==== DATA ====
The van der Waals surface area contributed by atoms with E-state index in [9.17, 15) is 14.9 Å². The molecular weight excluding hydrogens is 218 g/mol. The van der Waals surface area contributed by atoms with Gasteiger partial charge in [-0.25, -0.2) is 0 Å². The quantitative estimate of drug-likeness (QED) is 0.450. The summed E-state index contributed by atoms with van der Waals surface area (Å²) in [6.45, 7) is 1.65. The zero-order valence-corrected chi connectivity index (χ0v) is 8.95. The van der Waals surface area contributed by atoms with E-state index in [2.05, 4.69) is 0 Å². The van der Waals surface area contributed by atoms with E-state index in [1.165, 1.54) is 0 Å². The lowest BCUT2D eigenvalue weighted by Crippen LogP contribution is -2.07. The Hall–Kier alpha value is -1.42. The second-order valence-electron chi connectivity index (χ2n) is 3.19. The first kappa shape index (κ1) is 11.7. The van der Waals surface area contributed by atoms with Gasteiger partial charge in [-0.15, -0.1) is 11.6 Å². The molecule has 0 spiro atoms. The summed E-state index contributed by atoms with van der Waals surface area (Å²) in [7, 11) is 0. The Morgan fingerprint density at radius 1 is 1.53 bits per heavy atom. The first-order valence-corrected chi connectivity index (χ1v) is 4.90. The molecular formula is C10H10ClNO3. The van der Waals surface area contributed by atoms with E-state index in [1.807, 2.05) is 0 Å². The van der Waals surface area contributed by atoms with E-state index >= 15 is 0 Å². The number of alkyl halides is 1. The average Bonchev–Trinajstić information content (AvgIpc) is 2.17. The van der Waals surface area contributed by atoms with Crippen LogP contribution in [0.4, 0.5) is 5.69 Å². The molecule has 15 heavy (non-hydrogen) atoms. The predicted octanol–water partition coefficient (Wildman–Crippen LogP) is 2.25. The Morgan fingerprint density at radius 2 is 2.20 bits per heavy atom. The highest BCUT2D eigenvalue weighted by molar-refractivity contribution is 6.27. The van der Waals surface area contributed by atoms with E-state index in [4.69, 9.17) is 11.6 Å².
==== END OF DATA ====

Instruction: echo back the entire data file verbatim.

The van der Waals surface area contributed by atoms with E-state index in [9.17, 15) is 14.9 Å². The molecular weight excluding hydrogens is 218 g/mol. The van der Waals surface area contributed by atoms with Gasteiger partial charge in [-0.25, -0.2) is 0 Å². The quantitative estimate of drug-likeness (QED) is 0.450. The summed E-state index contributed by atoms with van der Waals surface area (Å²) in [6.45, 7) is 1.65. The zero-order valence-corrected chi connectivity index (χ0v) is 8.95. The van der Waals surface area contributed by atoms with E-state index in [2.05, 4.69) is 0 Å². The van der Waals surface area contributed by atoms with E-state index in [1.165, 1.54) is 0 Å². The lowest BCUT2D eigenvalue weighted by Crippen LogP contribution is -2.07. The Hall–Kier alpha value is -1.42. The second-order valence-electron chi connectivity index (χ2n) is 3.19. The first kappa shape index (κ1) is 11.7. The van der Waals surface area contributed by atoms with Gasteiger partial charge in [-0.15, -0.1) is 11.6 Å². The molecule has 0 spiro atoms. The summed E-state index contributed by atoms with van der Waals surface area (Å²) in [7, 11) is 0. The Morgan fingerprint density at radius 1 is 1.53 bits per heavy atom. The first-order valence-corrected chi connectivity index (χ1v) is 4.90. The molecular formula is C10H10ClNO3. The van der Waals surface area contributed by atoms with E-state index in [1.807, 2.05) is 0 Å². The van der Waals surface area contributed by atoms with E-state index >= 15 is 0 Å². The number of alkyl halides is 1. The average Bonchev–Trinajstić information content (AvgIpc) is 2.17. The van der Waals surface area contributed by atoms with Crippen LogP contribution in [0.4, 0.5) is 5.69 Å². The molecule has 15 heavy (non-hydrogen) atoms. The predicted octanol–water partition coefficient (Wildman–Crippen LogP) is 2.25. The Morgan fingerprint density at radius 2 is 2.20 bits per heavy atom. The highest BCUT2D eigenvalue weighted by molar-refractivity contribution is 6.27. The van der Waals surface area contributed by atoms with E-state index in [4.69, 9.17) is 11.6 Å².